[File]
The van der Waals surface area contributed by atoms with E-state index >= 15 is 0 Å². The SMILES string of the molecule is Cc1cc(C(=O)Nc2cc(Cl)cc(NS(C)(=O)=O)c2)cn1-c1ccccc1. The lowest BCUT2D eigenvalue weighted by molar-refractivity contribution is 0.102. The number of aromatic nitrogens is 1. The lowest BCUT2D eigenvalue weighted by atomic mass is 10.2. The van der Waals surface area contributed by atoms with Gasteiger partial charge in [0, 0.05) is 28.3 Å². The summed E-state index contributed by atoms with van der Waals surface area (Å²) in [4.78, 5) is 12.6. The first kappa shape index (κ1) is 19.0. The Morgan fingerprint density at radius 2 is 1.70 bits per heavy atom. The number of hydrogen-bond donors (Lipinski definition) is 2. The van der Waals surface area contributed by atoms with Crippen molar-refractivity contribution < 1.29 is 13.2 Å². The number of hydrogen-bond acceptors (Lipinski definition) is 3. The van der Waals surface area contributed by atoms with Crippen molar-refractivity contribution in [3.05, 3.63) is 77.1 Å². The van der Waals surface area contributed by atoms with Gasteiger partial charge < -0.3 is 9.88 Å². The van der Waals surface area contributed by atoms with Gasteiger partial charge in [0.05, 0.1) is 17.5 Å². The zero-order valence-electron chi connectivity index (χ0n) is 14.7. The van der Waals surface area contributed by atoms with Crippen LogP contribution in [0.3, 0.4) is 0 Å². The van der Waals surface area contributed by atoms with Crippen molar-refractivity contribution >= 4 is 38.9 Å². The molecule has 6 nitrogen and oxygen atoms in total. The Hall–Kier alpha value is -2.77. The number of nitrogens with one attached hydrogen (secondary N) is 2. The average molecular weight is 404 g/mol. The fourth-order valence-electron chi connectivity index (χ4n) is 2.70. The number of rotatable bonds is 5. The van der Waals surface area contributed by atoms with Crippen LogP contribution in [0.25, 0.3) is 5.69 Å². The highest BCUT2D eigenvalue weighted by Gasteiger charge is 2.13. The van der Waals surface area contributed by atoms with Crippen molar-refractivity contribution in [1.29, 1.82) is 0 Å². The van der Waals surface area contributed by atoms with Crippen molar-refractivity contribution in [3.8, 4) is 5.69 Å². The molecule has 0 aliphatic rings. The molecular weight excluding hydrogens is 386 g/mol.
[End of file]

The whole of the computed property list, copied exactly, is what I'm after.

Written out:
The van der Waals surface area contributed by atoms with E-state index >= 15 is 0 Å². The SMILES string of the molecule is Cc1cc(C(=O)Nc2cc(Cl)cc(NS(C)(=O)=O)c2)cn1-c1ccccc1. The lowest BCUT2D eigenvalue weighted by molar-refractivity contribution is 0.102. The number of aromatic nitrogens is 1. The lowest BCUT2D eigenvalue weighted by atomic mass is 10.2. The van der Waals surface area contributed by atoms with Gasteiger partial charge in [0, 0.05) is 28.3 Å². The summed E-state index contributed by atoms with van der Waals surface area (Å²) in [4.78, 5) is 12.6. The first kappa shape index (κ1) is 19.0. The Morgan fingerprint density at radius 2 is 1.70 bits per heavy atom. The number of hydrogen-bond donors (Lipinski definition) is 2. The van der Waals surface area contributed by atoms with Crippen molar-refractivity contribution < 1.29 is 13.2 Å². The number of hydrogen-bond acceptors (Lipinski definition) is 3. The van der Waals surface area contributed by atoms with Crippen molar-refractivity contribution in [3.05, 3.63) is 77.1 Å². The van der Waals surface area contributed by atoms with Gasteiger partial charge < -0.3 is 9.88 Å². The van der Waals surface area contributed by atoms with Gasteiger partial charge in [0.05, 0.1) is 17.5 Å². The zero-order valence-electron chi connectivity index (χ0n) is 14.7. The van der Waals surface area contributed by atoms with Crippen LogP contribution in [0.3, 0.4) is 0 Å². The van der Waals surface area contributed by atoms with Crippen molar-refractivity contribution >= 4 is 38.9 Å². The molecule has 6 nitrogen and oxygen atoms in total. The Hall–Kier alpha value is -2.77. The number of nitrogens with one attached hydrogen (secondary N) is 2. The average molecular weight is 404 g/mol. The fourth-order valence-electron chi connectivity index (χ4n) is 2.70. The number of rotatable bonds is 5. The van der Waals surface area contributed by atoms with Crippen LogP contribution in [0.25, 0.3) is 5.69 Å². The highest BCUT2D eigenvalue weighted by Gasteiger charge is 2.13. The van der Waals surface area contributed by atoms with Crippen molar-refractivity contribution in [1.29, 1.82) is 0 Å². The van der Waals surface area contributed by atoms with Crippen molar-refractivity contribution in [3.8, 4) is 5.69 Å². The molecule has 0 aliphatic rings. The molecular weight excluding hydrogens is 386 g/mol.